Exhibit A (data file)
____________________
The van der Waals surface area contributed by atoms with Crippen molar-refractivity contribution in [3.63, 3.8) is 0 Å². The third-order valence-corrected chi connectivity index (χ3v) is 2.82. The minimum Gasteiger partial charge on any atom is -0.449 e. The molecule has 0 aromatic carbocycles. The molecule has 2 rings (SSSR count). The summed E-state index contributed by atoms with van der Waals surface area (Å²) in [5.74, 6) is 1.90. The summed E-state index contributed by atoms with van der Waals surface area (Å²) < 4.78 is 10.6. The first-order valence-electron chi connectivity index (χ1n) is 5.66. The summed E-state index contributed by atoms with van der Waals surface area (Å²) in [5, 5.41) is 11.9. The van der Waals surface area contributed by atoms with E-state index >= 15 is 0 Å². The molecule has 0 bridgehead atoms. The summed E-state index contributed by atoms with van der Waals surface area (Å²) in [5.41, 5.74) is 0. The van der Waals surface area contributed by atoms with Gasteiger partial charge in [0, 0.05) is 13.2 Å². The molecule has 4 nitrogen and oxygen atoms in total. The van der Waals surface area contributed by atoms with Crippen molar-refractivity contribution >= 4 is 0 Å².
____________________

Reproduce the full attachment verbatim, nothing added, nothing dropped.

The van der Waals surface area contributed by atoms with Crippen molar-refractivity contribution in [3.63, 3.8) is 0 Å². The third-order valence-corrected chi connectivity index (χ3v) is 2.82. The minimum Gasteiger partial charge on any atom is -0.449 e. The molecule has 0 aromatic carbocycles. The molecule has 2 rings (SSSR count). The summed E-state index contributed by atoms with van der Waals surface area (Å²) in [5.74, 6) is 1.90. The summed E-state index contributed by atoms with van der Waals surface area (Å²) < 4.78 is 10.6. The first-order valence-electron chi connectivity index (χ1n) is 5.66. The summed E-state index contributed by atoms with van der Waals surface area (Å²) in [5, 5.41) is 11.9. The van der Waals surface area contributed by atoms with E-state index >= 15 is 0 Å². The molecule has 0 bridgehead atoms. The summed E-state index contributed by atoms with van der Waals surface area (Å²) in [5.41, 5.74) is 0. The van der Waals surface area contributed by atoms with Gasteiger partial charge in [0, 0.05) is 13.2 Å². The molecule has 4 nitrogen and oxygen atoms in total. The van der Waals surface area contributed by atoms with Crippen molar-refractivity contribution >= 4 is 0 Å².